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Nine Women on Going Gray

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Nine Women on Going Gray

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9 Women on Going Gray

9 Women on Going Gray

“When I was 16, a kid in my math class shouted out, ‘Hey, you have gray hair!’” says Cup of Jo reader Kate. From then on, she dyed her hair every two weeks — until she was 34, welcomed a newborn, and struggled with the upkeep. Now she loves the color: “The other night, my four-year-old said, ‘Mama, I hope I have gray hair one day because it’s beautiful.’ Breaking down beauty norms for my daughter, could it get better than that?”

Here, eight more Cup of Jo readers tell us about embracing their grays…

9 Women on Going Gray

“My hair started turning gray when I was 12. 12! My older sister has the same timeline — it’s just who we are. I dyed it for the first and last time when I was 18. The grays came back with a vengeance, and I’m so low maintenance that I decided to just roll with it! Now it’s almost fully white in a way that still manages to surprise me. (New friends sometimes think it’s blonde.) But I’ve fully leaned in — it’s part of what makes me me.” — Amanda

9 Women on Going Gray

“Where I live in the Netherlands, no one comments on my hair, but when I traveled to India for a family event, many people talked about it. Do you know what I told a relative who implied I wasn’t coloring my hair because of cost? I said, ‘I paid to get gray streaks, they’re very trendy and very expensive!’” — Shweta

9 Women on Going Gray

“I was going to the salon every couple weeks, waiting for the blonde to sink in, only to have stripes of silver show through days later. ‘Color-resistant gray’ was the diagnosis. So, I cut my hair into a pixie and found the most startling natural ‘highlights’ in silver, salt and pepper, and dark gray. People often ask me, ‘Do you color your hair to get it to look like that?’” — Nona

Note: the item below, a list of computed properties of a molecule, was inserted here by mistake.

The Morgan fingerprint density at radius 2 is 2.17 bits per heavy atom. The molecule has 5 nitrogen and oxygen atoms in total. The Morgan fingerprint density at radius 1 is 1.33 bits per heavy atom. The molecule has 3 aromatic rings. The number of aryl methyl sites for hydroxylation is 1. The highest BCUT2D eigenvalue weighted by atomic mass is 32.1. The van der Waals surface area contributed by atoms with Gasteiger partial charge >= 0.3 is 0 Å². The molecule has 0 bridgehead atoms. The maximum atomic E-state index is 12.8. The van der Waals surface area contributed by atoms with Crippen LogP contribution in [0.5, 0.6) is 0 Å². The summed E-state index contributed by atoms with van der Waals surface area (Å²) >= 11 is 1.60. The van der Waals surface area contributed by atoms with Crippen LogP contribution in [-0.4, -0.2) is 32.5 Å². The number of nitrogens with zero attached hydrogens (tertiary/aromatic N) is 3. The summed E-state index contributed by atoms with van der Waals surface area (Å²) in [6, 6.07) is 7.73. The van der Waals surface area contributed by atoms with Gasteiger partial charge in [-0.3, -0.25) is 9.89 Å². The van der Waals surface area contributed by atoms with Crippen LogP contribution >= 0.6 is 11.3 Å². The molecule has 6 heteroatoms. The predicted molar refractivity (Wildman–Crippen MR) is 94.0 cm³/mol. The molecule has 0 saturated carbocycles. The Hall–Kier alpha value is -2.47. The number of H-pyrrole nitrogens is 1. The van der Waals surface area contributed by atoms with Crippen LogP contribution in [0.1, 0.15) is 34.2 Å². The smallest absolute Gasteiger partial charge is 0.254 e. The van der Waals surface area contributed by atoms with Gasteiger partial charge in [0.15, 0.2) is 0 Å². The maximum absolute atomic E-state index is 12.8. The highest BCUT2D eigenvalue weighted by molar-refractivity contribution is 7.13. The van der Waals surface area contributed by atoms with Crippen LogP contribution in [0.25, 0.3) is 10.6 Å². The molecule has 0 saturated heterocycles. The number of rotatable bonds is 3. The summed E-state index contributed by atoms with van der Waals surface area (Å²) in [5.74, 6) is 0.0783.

9 Women on Going Gray

“I come from a culture of women who dyed their hair no matter what: ‘dejarse las canas significa descuido’ (‘gray hair equals neglect’) is what I heard whenever a woman had visible roots. But then, on Instagram, I found a movement of women of all ages leaving their hair natural. My hairdresser gave me subtle gray highlights to make the transition smoother. My hair makes me feel as true to myself as I’ve ever been.” — María

9 Women on Going Gray

“I stopped dyeing my hair two years ago, after we moved from London to Tanzania. I was inspired by a woman I met here who was embracing her gray. Those early months were hard! Looking in the mirror and seeing gray was a struggle, but then I turned 50 and decided I didn’t want to feel shame about visibly aging. There are still tough days, but more often than not, I’m enjoying this new evolution.” — Cheryl

9 Women on Going Gray

“I am an arborist, which is a male-dominated field, and I think I now get more respect leading workshops. It’s a relief to present a little older and embrace the freedom of being myself.” — Pamela

9 Women on Going Gray

“Gray is just a hair color like any other. I’m learning, over and over, that hair doesn’t have anything to do with your value as a human — it’s just hair. I’ve also stopped using the term ‘prematurely gray,’ since most of my friends in their thirties also have grays. There’s nothing premature about it — maybe we’re just done hiding.” — Ruth

9 Women on Going Gray

“What I love most about my gray hair is that it’s a beautiful way of marking time as I grow older. Instead of a hard line between dyed and undyed hair, I see filaments of silver that grow denser at my roots.” — Erica

9 Women on Going Gray

When did you first notice gray hair? How do you feel about going gray?

P.S. Libby DeLana’s beauty uniform, Cheryl Sparks’s week of outfits, and four more women on going gray.

(Opening photo by Chrissy Blake.)



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